You will be asked to pay a deposit for your glass but you are welcome to keep it as a souvenir! Some people collect one from each of the different stalls.
5. A nativity scene with a difference
One of my favourite bits about Heidelberg which really set it apart from other Christmas markets was their nativity scene with a difference.
If you take a few steps away from the main streets on which you find the Christmas markets, you will come across Jesuit church on Universityplatz.
Inside this beautiful church is a huge papier-mache nativity scene complete with Mary, Joseph, the Pope (not actually sure he was at the birth…) and the German football team. Yep, that’s right. The German football team, raising up the World Cup of course!
There are also lots of other weird and wonderful scenes including prositutes, people who had been injured or lost limbs, and there were even scenes of refugees drowing.
It was a reminder that Jesus came to save everyone – even the German football team.
6. Handcrafted gifts
If you manage to come away from the Christmas markets without your hands full of gifts you are a better person than I am.
What impressed me the most about the stalls in Heidelberg were the quality of their handcrafted gifts. We bought all sorts from wooden nativity scenes, to glass blown ornaments, artisan sweets and infused liquers.
Just make sure you have enough room to take them all home in your suitcase!
7. There’s ANOTHER Christmas market just a boat trip away
If the main Christmas market and the market up at the Castle just aren’t enough for you, you can take a 30minute boat trip along the Neckar river to Neuberg Abbey. Here you will find the third and final Heidelberg Christmas market in the Abbey’s grounds.
Be warned though, it only runs on weekends during Advent so if you want to add this extra market to your trip you’ll need to plan accordingly.
8. The Christmas Pyramid
I can almost guarantee you won’t have seen anything quite like this before. At the centre of the Christmas market, in the main market square, you will find the Heidelberg Christmas pyramid. It’s a large, revolving pyramid, decorated with historical figures from Heidelberg’s past!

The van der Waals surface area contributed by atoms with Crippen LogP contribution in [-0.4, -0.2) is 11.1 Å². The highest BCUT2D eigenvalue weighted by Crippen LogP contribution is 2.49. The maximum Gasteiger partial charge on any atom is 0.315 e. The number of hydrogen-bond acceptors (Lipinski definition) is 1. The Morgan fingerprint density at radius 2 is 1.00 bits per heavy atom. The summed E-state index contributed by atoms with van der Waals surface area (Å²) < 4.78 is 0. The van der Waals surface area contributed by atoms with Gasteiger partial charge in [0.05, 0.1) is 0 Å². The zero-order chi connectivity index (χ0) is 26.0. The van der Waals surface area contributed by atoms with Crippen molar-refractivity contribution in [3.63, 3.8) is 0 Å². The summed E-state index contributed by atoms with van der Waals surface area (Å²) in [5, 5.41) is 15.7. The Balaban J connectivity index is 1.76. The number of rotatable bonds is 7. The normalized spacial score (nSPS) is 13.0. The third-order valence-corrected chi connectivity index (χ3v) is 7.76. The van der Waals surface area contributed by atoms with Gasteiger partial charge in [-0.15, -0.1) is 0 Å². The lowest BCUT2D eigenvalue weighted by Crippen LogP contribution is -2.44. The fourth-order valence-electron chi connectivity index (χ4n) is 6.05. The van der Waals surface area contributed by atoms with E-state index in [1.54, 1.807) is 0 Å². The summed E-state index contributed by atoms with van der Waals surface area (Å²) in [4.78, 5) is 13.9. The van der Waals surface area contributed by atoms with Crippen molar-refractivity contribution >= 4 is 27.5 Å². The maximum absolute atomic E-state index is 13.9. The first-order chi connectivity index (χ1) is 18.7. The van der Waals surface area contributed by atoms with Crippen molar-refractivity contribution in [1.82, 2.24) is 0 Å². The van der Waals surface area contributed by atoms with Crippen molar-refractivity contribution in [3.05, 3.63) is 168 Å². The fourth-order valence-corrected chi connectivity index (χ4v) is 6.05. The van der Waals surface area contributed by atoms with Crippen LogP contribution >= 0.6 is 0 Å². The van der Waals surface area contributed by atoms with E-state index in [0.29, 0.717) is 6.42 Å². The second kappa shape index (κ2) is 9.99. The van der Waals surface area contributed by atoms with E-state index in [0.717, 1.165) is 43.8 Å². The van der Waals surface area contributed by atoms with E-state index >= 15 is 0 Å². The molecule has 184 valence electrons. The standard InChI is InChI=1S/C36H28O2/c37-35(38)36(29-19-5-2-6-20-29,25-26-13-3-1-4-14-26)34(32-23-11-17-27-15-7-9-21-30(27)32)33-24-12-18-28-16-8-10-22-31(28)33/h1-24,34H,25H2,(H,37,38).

9. Lebkuchen hearts
These are another type of Christmas biscuit but quite disimillar from the smaller advent biscuits I mentioned further up this post. You’ll find these at all of the Christmas markets but I thought the ones in Heidelberg were the best!
These large gingerbread hearts come in a wide range of sizes, making them ideal for big (and small) declarations of love.
10. Chocolaterie Knösel (aka Student Kisses)
I absolutely couldn’t come away from Heidelberg without buying a Student Kiss for Jon. I know that sounds a little strange but let me explain.
A ‘Student Kiss’ is a small chocolate which was created over 100 years ago by chocolatier Fridolin Knösel. The young ladies of Heidelberg’s finishing schools used to love visiting his chocolate shop. The male students at Hedielberg university had noticed this and would hang around the shop hoping to share glances with the young ladies.
As the young ladies were accompanied by chaperones wherever they went the young men needed a way of showing their feelings which wouldn’t get them into trouble. Fridolin Knösel noticed this and so developed the chocolates as a sweet token which the young couples could share – god forbid they actually share a real kiss!
Important info for planning your trip
Heidelberg Christmas Market
27 November – 22 December
Sunday – Friday 11am – 9pm (10 pm at the latest)
Saturday 11am – 10pm
Heidelberg’s Open-Air Ice-Skating Rink (Karlsplatz)
27 November – 7 January
Monday – Sunday 10am – 10pm